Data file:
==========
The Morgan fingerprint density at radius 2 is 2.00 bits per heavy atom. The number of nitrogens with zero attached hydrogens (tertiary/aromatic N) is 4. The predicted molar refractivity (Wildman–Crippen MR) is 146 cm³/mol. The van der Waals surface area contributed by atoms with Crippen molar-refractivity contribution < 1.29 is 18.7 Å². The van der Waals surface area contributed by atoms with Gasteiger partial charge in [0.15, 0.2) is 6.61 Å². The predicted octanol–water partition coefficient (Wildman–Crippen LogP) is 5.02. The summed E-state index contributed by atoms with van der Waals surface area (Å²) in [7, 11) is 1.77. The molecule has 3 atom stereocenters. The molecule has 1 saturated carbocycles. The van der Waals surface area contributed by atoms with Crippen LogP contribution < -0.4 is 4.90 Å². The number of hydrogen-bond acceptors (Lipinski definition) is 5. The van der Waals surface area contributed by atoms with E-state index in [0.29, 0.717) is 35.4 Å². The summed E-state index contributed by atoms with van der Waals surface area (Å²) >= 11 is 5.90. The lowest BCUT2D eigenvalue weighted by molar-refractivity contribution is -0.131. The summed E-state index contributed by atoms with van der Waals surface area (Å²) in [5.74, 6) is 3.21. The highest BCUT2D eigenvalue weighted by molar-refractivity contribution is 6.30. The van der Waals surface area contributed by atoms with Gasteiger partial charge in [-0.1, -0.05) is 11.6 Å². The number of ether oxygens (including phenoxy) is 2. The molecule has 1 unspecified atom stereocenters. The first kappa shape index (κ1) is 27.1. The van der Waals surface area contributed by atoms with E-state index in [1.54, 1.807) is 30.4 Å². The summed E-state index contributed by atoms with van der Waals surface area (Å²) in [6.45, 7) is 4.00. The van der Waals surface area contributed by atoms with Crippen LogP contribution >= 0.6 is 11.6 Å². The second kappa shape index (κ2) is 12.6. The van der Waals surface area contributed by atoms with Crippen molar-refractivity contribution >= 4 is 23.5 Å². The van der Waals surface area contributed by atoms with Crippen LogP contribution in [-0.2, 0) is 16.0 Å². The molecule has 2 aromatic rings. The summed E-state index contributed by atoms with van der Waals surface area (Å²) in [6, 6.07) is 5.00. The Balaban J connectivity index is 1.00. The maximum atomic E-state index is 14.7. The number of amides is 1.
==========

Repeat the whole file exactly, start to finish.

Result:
The Morgan fingerprint density at radius 2 is 2.00 bits per heavy atom. The number of nitrogens with zero attached hydrogens (tertiary/aromatic N) is 4. The predicted molar refractivity (Wildman–Crippen MR) is 146 cm³/mol. The van der Waals surface area contributed by atoms with Crippen molar-refractivity contribution < 1.29 is 18.7 Å². The van der Waals surface area contributed by atoms with Gasteiger partial charge in [0.15, 0.2) is 6.61 Å². The predicted octanol–water partition coefficient (Wildman–Crippen LogP) is 5.02. The summed E-state index contributed by atoms with van der Waals surface area (Å²) in [7, 11) is 1.77. The molecule has 3 atom stereocenters. The molecule has 1 saturated carbocycles. The van der Waals surface area contributed by atoms with Crippen LogP contribution < -0.4 is 4.90 Å². The number of hydrogen-bond acceptors (Lipinski definition) is 5. The van der Waals surface area contributed by atoms with E-state index in [0.29, 0.717) is 35.4 Å². The summed E-state index contributed by atoms with van der Waals surface area (Å²) >= 11 is 5.90. The lowest BCUT2D eigenvalue weighted by molar-refractivity contribution is -0.131. The summed E-state index contributed by atoms with van der Waals surface area (Å²) in [5.74, 6) is 3.21. The highest BCUT2D eigenvalue weighted by molar-refractivity contribution is 6.30. The van der Waals surface area contributed by atoms with Gasteiger partial charge in [-0.1, -0.05) is 11.6 Å². The number of ether oxygens (including phenoxy) is 2. The molecule has 1 unspecified atom stereocenters. The first kappa shape index (κ1) is 27.1. The van der Waals surface area contributed by atoms with E-state index in [1.54, 1.807) is 30.4 Å². The summed E-state index contributed by atoms with van der Waals surface area (Å²) in [6.45, 7) is 4.00. The van der Waals surface area contributed by atoms with Crippen LogP contribution >= 0.6 is 11.6 Å². The second kappa shape index (κ2) is 12.6. The van der Waals surface area contributed by atoms with Crippen molar-refractivity contribution >= 4 is 23.5 Å². The van der Waals surface area contributed by atoms with Crippen LogP contribution in [-0.2, 0) is 16.0 Å². The molecule has 2 aromatic rings. The summed E-state index contributed by atoms with van der Waals surface area (Å²) in [6, 6.07) is 5.00. The Balaban J connectivity index is 1.00. The maximum atomic E-state index is 14.7. The number of amides is 1.